Skip to Content, Navigation, or Footer.
Support independent student journalism. Support independent student journalism. Support independent student journalism.
The Dartmouth
June 23, 2024 | Latest Issue
The Dartmouth

Students note increased COVID-19 cases and issues with isolation policies this winter

The increased prevalence of COVID-19 on campus contrasts with national trends, which have remained relatively stable since the fall.


Though the prevalence of COVID-19 on campus is uncertain — as the College has not required students to submit test results since April — students have noted an increase in the number of cases on campus this winter compared to the fall. This contrasts with national reported case counts, which have remained relatively stable.  Students have also noted issues in clarity and academic accommodations in the College’s COVID-19 policies.

According to the College’s COVID-19 dashboard, as of Feb. 7, there were 58 COVID-19 cases reported to the College that were considered active in the past seven days, meaning that the individual was in isolation or was beyond that period but was still symptomatic. However, because students are not required to submit COVID-19 test results, the dashboard reflects only the cases that community members have self-disclosed to the College, and therefore “no longer presents an accurate picture of COVID-19 at Dartmouth,” according to the page.

Scott Sorensen ’26 said he believes that case counts on campus have increased this winter. Similarly, a student from the Class of 2025 said that they contracted COVID-19 at the end of January and noted that they believe more students are getting COVID-19 this term compared to the fall. The student spoke with The Dartmouth on the condition of anonymity as they noted that they did not isolate in place in accordance with College policies.

“Half of the group of people I hang around with had COVID [this winter],” the student said. “I didn’t know anyone in the fall who really got COVID.”

Biological sciences professor Lee Witters said he believes students are not testing regularly in order to avoid isolation, which is contributing to a “major underestimate” of known cases on campus. He said that this phenomenon is “disturbing.”

“There are vulnerable people in a community … being in a community carries with it some responsibility,” Witters said. “I understand why people wouldn't want to be isolated and how it would interrupt their classes, their learning and what they do outside the classroom … but that responsibility to the community transcends that.”

Geisel School of Medicine professor Justin Kim said that while he believes that there is “not a lot of public testing” this year — which may contribute to the low case count — he still thinks that cases are lower than previous winters, as there is now a “degree of immunity in the community.”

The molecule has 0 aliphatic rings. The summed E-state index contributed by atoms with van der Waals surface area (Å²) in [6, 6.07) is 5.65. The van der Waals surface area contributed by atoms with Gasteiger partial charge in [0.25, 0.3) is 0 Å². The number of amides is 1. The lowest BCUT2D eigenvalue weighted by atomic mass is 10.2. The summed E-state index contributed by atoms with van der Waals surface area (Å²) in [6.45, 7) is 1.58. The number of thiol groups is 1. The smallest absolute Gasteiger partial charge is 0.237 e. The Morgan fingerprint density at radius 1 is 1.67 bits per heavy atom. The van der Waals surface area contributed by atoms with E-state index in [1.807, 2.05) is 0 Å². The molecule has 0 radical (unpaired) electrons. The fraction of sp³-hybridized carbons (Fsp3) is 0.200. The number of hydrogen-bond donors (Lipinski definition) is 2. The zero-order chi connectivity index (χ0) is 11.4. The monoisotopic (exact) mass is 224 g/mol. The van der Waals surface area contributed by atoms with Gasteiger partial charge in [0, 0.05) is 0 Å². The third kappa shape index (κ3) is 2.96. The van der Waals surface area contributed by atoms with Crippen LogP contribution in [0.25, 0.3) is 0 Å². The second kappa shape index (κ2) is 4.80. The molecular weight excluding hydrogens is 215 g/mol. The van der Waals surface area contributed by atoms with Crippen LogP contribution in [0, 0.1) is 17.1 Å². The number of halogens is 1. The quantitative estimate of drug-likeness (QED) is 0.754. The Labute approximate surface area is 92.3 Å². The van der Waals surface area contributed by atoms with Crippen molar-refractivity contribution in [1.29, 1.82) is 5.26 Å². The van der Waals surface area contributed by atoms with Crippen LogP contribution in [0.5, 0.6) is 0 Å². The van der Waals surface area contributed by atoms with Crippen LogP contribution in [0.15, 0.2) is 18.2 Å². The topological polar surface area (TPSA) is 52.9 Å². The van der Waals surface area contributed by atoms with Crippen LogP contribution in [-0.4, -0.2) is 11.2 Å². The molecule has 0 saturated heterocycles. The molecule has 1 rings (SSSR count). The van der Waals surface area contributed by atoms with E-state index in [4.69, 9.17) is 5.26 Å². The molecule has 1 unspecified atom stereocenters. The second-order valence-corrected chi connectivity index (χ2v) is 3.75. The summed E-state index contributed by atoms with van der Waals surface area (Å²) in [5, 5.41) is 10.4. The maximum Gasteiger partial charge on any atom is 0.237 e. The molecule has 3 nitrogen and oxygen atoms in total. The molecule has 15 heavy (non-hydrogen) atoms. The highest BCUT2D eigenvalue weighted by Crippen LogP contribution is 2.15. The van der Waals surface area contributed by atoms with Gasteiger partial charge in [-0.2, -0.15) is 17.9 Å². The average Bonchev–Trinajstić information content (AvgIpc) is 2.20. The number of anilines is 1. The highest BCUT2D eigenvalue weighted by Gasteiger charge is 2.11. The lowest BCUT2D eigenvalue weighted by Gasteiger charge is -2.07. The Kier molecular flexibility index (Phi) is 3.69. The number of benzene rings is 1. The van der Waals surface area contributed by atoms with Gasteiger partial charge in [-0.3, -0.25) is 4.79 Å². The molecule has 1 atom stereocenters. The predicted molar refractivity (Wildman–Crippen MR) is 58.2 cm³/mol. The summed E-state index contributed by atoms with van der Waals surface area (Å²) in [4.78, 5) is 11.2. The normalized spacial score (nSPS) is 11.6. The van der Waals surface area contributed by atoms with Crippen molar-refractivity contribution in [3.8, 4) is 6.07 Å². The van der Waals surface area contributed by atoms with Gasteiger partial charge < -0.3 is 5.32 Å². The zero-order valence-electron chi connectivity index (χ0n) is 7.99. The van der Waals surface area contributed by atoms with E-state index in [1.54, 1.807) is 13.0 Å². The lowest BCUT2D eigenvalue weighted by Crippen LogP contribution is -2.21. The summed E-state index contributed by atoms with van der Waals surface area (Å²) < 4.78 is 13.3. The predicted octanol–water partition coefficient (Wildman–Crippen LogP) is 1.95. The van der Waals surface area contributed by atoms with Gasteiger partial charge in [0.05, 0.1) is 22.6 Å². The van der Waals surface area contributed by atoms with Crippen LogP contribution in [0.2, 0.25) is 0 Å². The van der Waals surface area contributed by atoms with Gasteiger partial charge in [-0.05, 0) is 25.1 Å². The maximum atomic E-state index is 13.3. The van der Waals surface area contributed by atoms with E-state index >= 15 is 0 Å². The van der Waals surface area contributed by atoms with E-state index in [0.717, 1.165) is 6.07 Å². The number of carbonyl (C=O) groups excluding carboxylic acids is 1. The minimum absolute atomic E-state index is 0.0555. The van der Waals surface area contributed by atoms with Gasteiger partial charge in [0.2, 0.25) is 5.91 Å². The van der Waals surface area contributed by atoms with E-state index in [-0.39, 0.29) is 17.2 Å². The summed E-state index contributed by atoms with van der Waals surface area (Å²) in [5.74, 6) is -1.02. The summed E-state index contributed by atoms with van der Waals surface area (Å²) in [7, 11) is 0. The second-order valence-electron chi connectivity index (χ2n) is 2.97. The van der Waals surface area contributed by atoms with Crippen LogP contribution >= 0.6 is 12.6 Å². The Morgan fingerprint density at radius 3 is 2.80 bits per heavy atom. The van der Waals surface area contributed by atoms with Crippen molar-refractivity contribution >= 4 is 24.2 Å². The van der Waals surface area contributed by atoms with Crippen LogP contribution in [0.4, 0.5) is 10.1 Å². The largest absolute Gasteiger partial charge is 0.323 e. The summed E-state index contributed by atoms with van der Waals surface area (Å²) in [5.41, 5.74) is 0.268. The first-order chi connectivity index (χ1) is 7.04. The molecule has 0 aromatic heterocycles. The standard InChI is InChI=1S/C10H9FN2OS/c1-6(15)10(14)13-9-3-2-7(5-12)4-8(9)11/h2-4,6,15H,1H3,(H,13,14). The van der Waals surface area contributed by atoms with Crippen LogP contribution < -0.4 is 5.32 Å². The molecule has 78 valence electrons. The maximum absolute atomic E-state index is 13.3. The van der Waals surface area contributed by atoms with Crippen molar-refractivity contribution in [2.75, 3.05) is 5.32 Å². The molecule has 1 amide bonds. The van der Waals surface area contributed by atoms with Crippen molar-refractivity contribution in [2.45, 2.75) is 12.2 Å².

Kim noted that the discrepancy between reported case counts and students’ anecdotal observations may be partially explained by both the reduced prevalence of testing and the COVID-19 “clusters” that can form in living areas or friend groups.

“Where people live in closer quarters than in other parts of the world, it’s certainly a possibility that you may be seeing this dorm have more cases or that dorm have more cases at a certain period of time,” Kim said.

Students and faculty reported mixed levels of flexibility with regard to College policies over quarantine and academic accommodations for students who test positive for COVID-19. 

Sorensen said that when he contracted COVID-19 in the second week of winter term, he emailed Dick’s House to inform them of his positive test results but was offered very little advice about what to do next.

“[Dick’s House] seemed nice enough over email, and was obviously very communicative, but they didn’t really give me any resources,” Sorensen said. “I still had to pick up my meals, I had to figure out what to do with my roommate and that whole situation, and it wasn’t a great response.”

The anonymous student agreed and said that there is a lack of resources and outreach by the College about quarantine policies, noting that they were unable to find any “clear instructions” online from the College.

The student added that one of their professors did not offer any lecture notes or recordings even after being notified of the positive COVID-19 test result, so they “had to show up” to avoid falling behind in the class. The student noted that their symptoms were more serious than expected, as they experienced nausea which made it difficult to complete daily tasks like walking to get food.

“I just had to … sit in the back with a mask and I was burning up with a fever,” the student said, adding that the lack of flexibility “made it tough to stay on top of [their] work.”

Witters noted that he records all of his classes for students as he teaches in the Life Sciences Center, which provides him an “advantage” by allowing students to rewatch the classes at their own time.

“We’ve had several [COVID-19] cases in my class, although everyone who reported those have stayed away and stayed in isolation,” Witters said. “Even people who were exposed and still had negative tests alerted me to that and stayed away for at least a day or two.”

However, Witters noted that while students can “keep up” with the basic material taught in class, they are still missing out on actively participating in discussions during class.

Kim said that students should stay up to date with their COVID-19 vaccines and avoid attending big parties and gatherings when feeling sick, noting that COVID-19 still poses a “threat” to immunocompromised people. He also said that choosing to wear a mask is “never the wrong answer,” especially in the winter to protect the mask-wearer from COVID-19 as well as other viruses like the flu and the common cold.